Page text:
8. Play a game that's in a museum or art gallery
  9. Play a nonviolent shooter
  10. Play a game made by less than 10 people
  11. Play a tabletop game published in the last 5 years
  12. Play a game after remapping controller to your non-dominant hand 
  13. Play a twitch game that doesn't involve shooting
  14. Play a mobile game with on screen joysticks
  15. Play a location-based game
  16. Play a VR phone game
  17. Play a game with asymmetric multiplayer
  18. Play a game using an emulator
  19. Play a mobile game that uses the camera
  20. Play a game that requires user-created content
  21. Play a cooperative game
  22. Play a hardcore handheld game

Monday, February 26, 2018

IGDA Game Design SIG at 2018 Game Developers Conference

Apologies for the late update!

I was at Northwestern University speaking about Games and Gamification in the Classroom as part of the TEACHxpert Series and I also have been busy with my various classes and event planning.

To note, I'd like to inform you of the planned activities for the IGDA Game Design SIG (GDSIG) at the 2018 Game Developers Conference (GDC) next month.



We will be holding the following roundtable open to All Pass Holders, including the Expo Pass:

Professional Ethics for Game Designers Roundtable (Presented by the IGDA)
Location: Room 105, Moscone South Hall
Date: Wednesday, March 21
Time: 5:00pm - 6:00pm

With gaming disorder a mental health concern, do game designers have an obligation to refrain what would be considered 'exploitative design,' that is, game design that takes advantage of player addictions and/or mental defects? Join game designers and other professionals in determining what are our main areas of ethical concern and in voicing an opinion as to whether or not game designers need a professional code of ethics much like the Hippocratic oath for doctors.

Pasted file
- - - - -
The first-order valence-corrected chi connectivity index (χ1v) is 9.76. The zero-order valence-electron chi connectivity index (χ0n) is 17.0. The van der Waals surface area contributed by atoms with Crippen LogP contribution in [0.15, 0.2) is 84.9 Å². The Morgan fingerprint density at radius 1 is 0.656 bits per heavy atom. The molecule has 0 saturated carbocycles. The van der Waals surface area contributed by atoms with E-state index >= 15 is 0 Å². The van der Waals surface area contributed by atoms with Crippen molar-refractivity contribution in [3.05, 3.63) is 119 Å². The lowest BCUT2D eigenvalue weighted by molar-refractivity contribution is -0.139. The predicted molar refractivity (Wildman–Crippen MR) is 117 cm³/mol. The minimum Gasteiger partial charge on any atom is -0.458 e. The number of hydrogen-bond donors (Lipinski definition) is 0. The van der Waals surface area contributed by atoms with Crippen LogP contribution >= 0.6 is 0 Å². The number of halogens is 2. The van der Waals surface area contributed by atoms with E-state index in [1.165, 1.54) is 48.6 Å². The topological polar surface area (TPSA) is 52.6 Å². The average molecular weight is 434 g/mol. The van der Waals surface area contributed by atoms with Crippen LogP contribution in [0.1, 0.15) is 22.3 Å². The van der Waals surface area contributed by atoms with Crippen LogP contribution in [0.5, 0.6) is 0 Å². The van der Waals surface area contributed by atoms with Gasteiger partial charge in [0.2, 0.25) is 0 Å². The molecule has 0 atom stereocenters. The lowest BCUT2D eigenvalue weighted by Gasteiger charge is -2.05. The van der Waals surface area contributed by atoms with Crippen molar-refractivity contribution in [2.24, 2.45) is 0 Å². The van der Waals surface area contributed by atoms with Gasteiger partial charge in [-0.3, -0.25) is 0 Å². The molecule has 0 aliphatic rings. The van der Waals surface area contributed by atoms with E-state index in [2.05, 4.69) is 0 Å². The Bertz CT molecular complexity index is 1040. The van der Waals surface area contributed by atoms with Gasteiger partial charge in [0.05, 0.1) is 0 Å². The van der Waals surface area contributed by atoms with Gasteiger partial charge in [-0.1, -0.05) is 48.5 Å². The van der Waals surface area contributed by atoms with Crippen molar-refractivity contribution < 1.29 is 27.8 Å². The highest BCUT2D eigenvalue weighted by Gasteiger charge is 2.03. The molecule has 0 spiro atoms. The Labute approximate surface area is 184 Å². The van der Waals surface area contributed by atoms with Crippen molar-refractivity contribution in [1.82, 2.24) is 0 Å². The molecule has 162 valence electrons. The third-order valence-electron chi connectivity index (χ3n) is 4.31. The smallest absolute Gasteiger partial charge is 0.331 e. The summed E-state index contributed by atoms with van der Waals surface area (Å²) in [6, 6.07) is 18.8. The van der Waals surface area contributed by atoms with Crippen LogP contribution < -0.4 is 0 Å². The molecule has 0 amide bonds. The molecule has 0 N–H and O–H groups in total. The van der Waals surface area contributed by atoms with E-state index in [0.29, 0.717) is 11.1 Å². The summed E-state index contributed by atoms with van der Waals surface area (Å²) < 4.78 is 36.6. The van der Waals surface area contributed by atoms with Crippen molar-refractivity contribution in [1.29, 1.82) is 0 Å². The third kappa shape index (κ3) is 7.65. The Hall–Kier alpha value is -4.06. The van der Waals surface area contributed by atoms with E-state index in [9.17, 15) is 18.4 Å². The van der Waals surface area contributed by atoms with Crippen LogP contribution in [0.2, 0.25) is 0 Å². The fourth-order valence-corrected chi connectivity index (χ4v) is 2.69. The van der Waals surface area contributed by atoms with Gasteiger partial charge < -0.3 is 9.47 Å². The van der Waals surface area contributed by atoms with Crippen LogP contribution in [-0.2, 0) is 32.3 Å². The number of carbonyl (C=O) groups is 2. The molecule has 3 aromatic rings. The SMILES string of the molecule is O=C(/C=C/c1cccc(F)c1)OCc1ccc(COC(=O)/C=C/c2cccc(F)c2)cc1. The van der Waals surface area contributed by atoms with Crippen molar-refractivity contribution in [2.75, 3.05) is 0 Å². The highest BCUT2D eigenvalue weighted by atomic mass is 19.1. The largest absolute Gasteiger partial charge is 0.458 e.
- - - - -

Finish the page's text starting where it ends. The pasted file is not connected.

If you cannot make the roundtable, you can join us for our GDSIG Social MeetUp/Dinner where we will meeting outside Room 105 to go for a quick dinner. If you cannot meet in the conference area, please make arrangements with me to meet in the lobby of Moscone South. We also hope to have our special GDSIG GDC ribbons distributed at this time (*quantities limited to 200) and I also usually have the MIT name badges for MIT gamealums.

Location: Outside Room 105, Moscone South Hall, or Moscone South Lobby (If arranged)
Date: Wednesday, March 21
Time: 6:00pm - 7:00pm

Plus, don't forget the other IGDA events at GDC.  There will be the IGDA Networking Event in addition to the Mentor Cafes. If you're not yet a IGDA member, there is a special promotion running until March 25, 2018.  It is 25% discount on all individual IGDA memberships. To sign up or look at IGDA member benefits, go here.


Tuesday, February 6, 2018

New Session: Game Writing Primer Course

 
4 Weeks to Learn the Basics of Narrative Design and Build a Game
When:  Tuesdays and Thursdays, Feb 20 - Mar 15, 2018, 6:30 - 9:00 PM
Where:  Microsoft NY, 11 Times Square, New York, NY 10019 

I'm pleased to announce that Game Writing Primer is starting up again in 2018!  Come to the free info session this Thursday, February 8 and hear from former students Mary Georgescu and Jon Aiello.  Sharang Biswas, winner of the Dark Horse award at last year's Indiecade, also described his experiences with the course in this Student Spotlight. If you can't make it in person and have questions about the course, you can submit questions through the link on the course information page or attend the Virtual Info Session on February 13.

Whether you’re brand new to making games or looking to level up your skills, all are welcome. You can bring an existing game you’re working on in the engine of your choice or start from scratch to create an entirely new story-based game. In four weeks, you’ll gain an understanding of how to tackle the challenges of writing for games. By the end of the month, you’ll be on your way towards a playable version that can be featured in any one of Playcrafting NYC’s Expos for thousands in the community to play.